When assessing actual exposure in the market, why does the listed world use measures of implied volatility?
The standard in the OTC market, by contrast, is the variance swap – a contract where the payoff is in terms of actual movement in the underlying (“realized volatility” if you will). He says the OTC market is doing it right, in that participants are hedging actual market exposure with actual price movement, rather than expectations of future price movement.
Pending Securities and Exchange Commission approval in the next few months, BOX Options Exchange will begin exclusively listing VOLS, options on a realized volatility index based on the SPDR S&P 500 Exchange Traded Fund (SPY ETF). These cash-settled options will reflect the daily closing values of the SPY over a 21-day trading period per VolX’s RealVol Daily Formula.
Is VOLS meant to be a VIX alternative? Krause sees VOLS as a different kind of animal, and that there is room for both. He says VOLS are the best of both worlds, as each contract begins its trading cycle as an implied contract (called its “anticipatory period”), but once it enters its 21 day calculation period, the contract will mirror the RealVol SPY Index, which is a rolling realized volatility of the closing price of the SPY ETF.
Krause likens VOLS and VIX to a trip from New York to Los Angeles, with a stopover in Chicago. “They start out in tandem,” he says. “But when we get to Chicago, VIX drops off and VOLS keep going.”
Has the time come for the listed world to embrace realized volatility? BOX and VolX clearly have their work cut out for them. First and foremost, shifting attitudes away from an established standard, as the VIX clearly is, would seem a tall order. The deal between CBOE and S&P Dow Jones Indices, which in 2013 extended the exclusivity on VIX and VIX-related products until 2031, limits the ability of others to use the main indexes as reference prices, which is one of the reasons VOLS is using the ETF version.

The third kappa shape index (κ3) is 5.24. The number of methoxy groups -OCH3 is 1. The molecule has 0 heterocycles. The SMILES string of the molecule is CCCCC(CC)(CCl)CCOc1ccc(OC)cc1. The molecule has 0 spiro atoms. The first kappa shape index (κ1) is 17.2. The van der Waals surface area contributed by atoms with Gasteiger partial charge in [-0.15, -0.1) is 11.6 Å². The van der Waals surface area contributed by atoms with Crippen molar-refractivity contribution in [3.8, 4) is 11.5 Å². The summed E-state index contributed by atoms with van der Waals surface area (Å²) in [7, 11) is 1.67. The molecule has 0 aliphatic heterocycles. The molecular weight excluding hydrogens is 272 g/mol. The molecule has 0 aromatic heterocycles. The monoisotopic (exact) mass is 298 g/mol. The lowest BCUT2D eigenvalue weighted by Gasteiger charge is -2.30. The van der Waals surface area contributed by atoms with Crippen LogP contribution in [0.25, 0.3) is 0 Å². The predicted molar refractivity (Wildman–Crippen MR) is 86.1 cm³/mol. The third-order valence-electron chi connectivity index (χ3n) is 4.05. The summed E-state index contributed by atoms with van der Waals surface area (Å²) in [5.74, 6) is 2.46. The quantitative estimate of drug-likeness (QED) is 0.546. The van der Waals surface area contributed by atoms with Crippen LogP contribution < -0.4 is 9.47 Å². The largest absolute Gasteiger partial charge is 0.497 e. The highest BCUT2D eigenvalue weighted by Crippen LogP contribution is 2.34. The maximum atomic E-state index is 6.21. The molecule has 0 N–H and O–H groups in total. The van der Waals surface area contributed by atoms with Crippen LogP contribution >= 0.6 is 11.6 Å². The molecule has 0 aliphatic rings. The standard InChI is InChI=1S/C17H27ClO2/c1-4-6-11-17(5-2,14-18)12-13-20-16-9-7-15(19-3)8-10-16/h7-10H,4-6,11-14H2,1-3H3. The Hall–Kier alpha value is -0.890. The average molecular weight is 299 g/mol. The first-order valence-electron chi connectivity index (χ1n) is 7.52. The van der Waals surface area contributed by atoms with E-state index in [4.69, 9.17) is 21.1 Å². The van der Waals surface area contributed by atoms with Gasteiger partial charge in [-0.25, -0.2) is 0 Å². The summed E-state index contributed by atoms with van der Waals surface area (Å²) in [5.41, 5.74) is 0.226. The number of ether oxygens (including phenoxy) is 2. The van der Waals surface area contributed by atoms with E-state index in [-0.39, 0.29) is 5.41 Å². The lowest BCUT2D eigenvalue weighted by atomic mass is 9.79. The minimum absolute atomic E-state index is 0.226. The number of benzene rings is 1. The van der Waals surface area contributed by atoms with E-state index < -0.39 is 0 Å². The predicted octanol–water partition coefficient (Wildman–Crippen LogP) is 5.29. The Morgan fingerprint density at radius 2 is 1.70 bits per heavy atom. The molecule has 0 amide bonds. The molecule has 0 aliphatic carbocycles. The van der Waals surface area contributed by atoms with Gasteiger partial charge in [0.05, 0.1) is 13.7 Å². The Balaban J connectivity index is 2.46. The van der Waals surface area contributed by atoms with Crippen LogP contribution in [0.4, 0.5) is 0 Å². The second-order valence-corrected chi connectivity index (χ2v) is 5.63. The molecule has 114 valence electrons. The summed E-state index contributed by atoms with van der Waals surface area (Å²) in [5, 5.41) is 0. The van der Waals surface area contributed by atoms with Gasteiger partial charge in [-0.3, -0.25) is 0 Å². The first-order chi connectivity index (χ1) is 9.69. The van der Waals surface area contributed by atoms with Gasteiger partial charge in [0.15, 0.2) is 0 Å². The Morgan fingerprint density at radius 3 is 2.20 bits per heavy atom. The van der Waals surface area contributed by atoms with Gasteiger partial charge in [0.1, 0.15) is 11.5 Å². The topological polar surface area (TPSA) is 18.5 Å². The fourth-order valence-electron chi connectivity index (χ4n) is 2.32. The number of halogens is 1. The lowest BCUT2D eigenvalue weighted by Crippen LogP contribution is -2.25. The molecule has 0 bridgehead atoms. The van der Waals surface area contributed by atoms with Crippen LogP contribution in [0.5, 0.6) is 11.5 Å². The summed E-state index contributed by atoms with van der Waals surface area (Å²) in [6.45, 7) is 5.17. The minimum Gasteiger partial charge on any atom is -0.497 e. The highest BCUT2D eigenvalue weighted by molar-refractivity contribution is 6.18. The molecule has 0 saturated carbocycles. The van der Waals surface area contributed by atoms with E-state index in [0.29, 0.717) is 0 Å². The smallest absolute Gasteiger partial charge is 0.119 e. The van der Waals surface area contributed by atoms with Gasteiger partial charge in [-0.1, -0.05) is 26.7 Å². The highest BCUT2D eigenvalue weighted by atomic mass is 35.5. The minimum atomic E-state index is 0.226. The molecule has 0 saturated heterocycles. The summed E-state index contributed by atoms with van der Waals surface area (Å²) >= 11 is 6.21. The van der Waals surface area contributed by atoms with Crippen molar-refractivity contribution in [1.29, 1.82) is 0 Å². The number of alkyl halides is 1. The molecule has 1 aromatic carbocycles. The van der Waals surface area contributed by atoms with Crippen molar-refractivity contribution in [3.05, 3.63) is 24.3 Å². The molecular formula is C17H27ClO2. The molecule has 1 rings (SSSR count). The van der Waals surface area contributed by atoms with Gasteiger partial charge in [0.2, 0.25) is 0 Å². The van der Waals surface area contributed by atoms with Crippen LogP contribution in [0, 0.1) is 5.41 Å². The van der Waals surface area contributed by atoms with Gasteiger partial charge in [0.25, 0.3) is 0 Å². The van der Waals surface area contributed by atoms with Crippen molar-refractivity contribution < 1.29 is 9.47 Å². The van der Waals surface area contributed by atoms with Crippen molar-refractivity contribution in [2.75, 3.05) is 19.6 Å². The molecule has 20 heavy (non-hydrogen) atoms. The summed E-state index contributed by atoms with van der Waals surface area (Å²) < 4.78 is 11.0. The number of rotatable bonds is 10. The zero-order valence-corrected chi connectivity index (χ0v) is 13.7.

Furthermore, this is not the first attempt at a realized volatility contract. CBOE, for example, began listing S&P 500 Variance Futures in December 2012, and Eurex recently launched a variance contract on the EURO STOXX 50, but neither contract has garnered trading interest. VolX itself is 0-for-1 in products based on its methodology. In 2011, CME Group launched FX VolContracts, 1- and 3-month realized volatility contracts based on CME Group’s Euro Currency futures.
While contracts fail for all kinds of reasons – bad timing, inadequate support from exchanges and poor contract design to name a few – Krause points to two in particular. In general, variance contracts have a margin inefficiency built into the methodology. He also says, in the case of FX VolContracts, they were never able to overcome the “classic chicken-and-egg dilemma.” Though market makers stood at the ready to provide as much liquidity as the market desired, they held back and waited for orders to materialize. Meanwhile, participants waited to see actual volume and open interest before jumping in.
Yet, atop the new product viability checklist are a robust cash market in the underlying and a pool of natural hedgers, two things that clearly exist in the world of realized volatility. The trick is to get participants to recognize that fact.